Because food manufacturers have been criticized for years for their vague labeling standards, the federal government eventually required companies to modified their labels. While this has excited many health activists, an important question still remains: Will these new labeling regulations result in healthier eaters? A new study published in the Journal of Public Policy & Marketing has us thinking they may not.
Researchers found that new fast-food menu labels that provide more details regarding calorie intake didn't necessarily spur fast-food eaters to eat healthier.
"Health policies would benefit from greater attention to what is known about effective messaging and behavior change. The success of fast-food menu labeling depends on multiple conditions being met, not just the availability of calorie information," explained study author Andrew Breck, a doctoral candidate at New York University's Wagner Graduate School of Public Service, according to Medical Daily.
Beth Weitzman, a professor of public health and policy at NYU Steinhardt School of Culture, Education, and Human Development said that fast-food eaters aren't necessarily motivated to eat the food because of its ingriedents – they eat fast food because it's inexpensive. We might also add that it's very quick to buy.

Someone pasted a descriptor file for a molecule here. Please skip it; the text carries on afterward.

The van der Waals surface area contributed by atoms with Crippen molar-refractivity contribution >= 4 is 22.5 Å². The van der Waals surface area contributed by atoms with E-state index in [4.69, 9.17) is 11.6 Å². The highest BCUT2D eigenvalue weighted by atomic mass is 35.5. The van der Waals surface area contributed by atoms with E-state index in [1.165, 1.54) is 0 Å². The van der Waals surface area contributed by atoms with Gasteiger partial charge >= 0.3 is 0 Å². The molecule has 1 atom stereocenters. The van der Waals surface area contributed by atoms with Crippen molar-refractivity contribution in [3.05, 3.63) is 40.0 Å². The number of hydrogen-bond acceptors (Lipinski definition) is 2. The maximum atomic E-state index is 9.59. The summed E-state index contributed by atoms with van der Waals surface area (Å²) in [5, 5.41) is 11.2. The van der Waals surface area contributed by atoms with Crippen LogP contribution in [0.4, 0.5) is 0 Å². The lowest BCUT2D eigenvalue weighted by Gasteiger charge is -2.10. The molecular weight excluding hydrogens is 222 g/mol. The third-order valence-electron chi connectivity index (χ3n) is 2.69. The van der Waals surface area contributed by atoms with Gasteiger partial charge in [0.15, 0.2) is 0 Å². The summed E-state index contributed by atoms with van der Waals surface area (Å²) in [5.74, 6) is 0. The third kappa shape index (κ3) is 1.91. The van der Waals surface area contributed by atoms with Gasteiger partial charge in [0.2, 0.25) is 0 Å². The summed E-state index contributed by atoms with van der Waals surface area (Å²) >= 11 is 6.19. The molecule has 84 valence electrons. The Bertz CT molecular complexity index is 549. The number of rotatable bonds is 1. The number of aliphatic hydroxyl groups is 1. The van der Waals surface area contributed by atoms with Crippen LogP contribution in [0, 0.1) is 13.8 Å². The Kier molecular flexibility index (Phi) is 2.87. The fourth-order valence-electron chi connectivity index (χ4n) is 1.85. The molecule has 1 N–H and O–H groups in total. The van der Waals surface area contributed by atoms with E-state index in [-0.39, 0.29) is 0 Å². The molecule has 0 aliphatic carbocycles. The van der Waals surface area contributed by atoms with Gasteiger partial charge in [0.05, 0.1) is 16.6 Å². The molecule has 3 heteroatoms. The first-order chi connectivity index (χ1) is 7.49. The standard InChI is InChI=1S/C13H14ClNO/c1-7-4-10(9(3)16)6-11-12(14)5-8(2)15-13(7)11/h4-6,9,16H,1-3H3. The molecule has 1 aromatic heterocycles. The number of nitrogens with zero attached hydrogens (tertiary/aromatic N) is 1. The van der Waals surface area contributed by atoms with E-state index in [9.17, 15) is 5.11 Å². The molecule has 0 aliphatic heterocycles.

"We know that few regular fast-food eaters chose fast food because it is nutritious; they instead are motivated by cost and convenience," Weitzman said, according to Medical Daily. "However, requiring restaurants to make the calorie content of their menu items highly visible could cause restaurants to add new, healthy options to their menus."
What does this have to do with food product labeling in supermarkets? At first it may not seem like there's much of a comparison, but there is. This study could indicate that some people, such as those who regularly eat fast food, may also be uninterested in reading food product labels to obtain more information about calorie intake
If you'd like to know whether your food labels fit your intended target audience, give us a call today.